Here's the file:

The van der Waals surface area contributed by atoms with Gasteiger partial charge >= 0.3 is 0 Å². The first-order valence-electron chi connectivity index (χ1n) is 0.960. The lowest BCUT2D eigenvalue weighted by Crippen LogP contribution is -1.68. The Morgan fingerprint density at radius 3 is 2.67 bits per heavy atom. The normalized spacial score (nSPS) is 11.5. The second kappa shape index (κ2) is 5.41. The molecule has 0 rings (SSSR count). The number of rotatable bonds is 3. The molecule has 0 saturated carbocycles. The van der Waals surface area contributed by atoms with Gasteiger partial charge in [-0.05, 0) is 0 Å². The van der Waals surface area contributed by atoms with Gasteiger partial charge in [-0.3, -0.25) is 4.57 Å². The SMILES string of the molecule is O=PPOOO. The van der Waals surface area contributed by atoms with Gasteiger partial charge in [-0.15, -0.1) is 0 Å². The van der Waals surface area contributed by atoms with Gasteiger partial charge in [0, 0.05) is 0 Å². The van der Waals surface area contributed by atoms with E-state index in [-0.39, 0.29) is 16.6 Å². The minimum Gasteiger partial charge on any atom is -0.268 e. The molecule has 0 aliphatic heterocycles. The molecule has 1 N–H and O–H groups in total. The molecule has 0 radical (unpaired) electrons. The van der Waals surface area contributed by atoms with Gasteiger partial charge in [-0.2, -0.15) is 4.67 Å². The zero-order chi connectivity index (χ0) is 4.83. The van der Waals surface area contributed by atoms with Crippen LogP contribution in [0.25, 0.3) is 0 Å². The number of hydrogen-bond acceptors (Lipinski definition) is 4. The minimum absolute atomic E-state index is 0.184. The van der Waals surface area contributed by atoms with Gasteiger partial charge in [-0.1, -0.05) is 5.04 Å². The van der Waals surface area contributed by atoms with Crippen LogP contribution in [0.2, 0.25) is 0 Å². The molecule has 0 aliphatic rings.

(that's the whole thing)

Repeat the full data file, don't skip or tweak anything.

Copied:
The van der Waals surface area contributed by atoms with Gasteiger partial charge >= 0.3 is 0 Å². The first-order valence-electron chi connectivity index (χ1n) is 0.960. The lowest BCUT2D eigenvalue weighted by Crippen LogP contribution is -1.68. The Morgan fingerprint density at radius 3 is 2.67 bits per heavy atom. The normalized spacial score (nSPS) is 11.5. The second kappa shape index (κ2) is 5.41. The molecule has 0 rings (SSSR count). The number of rotatable bonds is 3. The molecule has 0 saturated carbocycles. The van der Waals surface area contributed by atoms with Gasteiger partial charge in [-0.05, 0) is 0 Å². The van der Waals surface area contributed by atoms with Gasteiger partial charge in [-0.3, -0.25) is 4.57 Å². The SMILES string of the molecule is O=PPOOO. The van der Waals surface area contributed by atoms with Gasteiger partial charge in [-0.15, -0.1) is 0 Å². The van der Waals surface area contributed by atoms with Gasteiger partial charge in [0, 0.05) is 0 Å². The van der Waals surface area contributed by atoms with E-state index in [-0.39, 0.29) is 16.6 Å². The minimum Gasteiger partial charge on any atom is -0.268 e. The molecule has 0 aliphatic heterocycles. The molecule has 1 N–H and O–H groups in total. The molecule has 0 radical (unpaired) electrons. The van der Waals surface area contributed by atoms with Gasteiger partial charge in [-0.2, -0.15) is 4.67 Å². The zero-order chi connectivity index (χ0) is 4.83. The van der Waals surface area contributed by atoms with Crippen LogP contribution in [0.25, 0.3) is 0 Å². The number of hydrogen-bond acceptors (Lipinski definition) is 4. The minimum absolute atomic E-state index is 0.184. The van der Waals surface area contributed by atoms with Gasteiger partial charge in [-0.1, -0.05) is 5.04 Å². The van der Waals surface area contributed by atoms with Crippen LogP contribution in [0.2, 0.25) is 0 Å². The molecule has 0 aliphatic rings.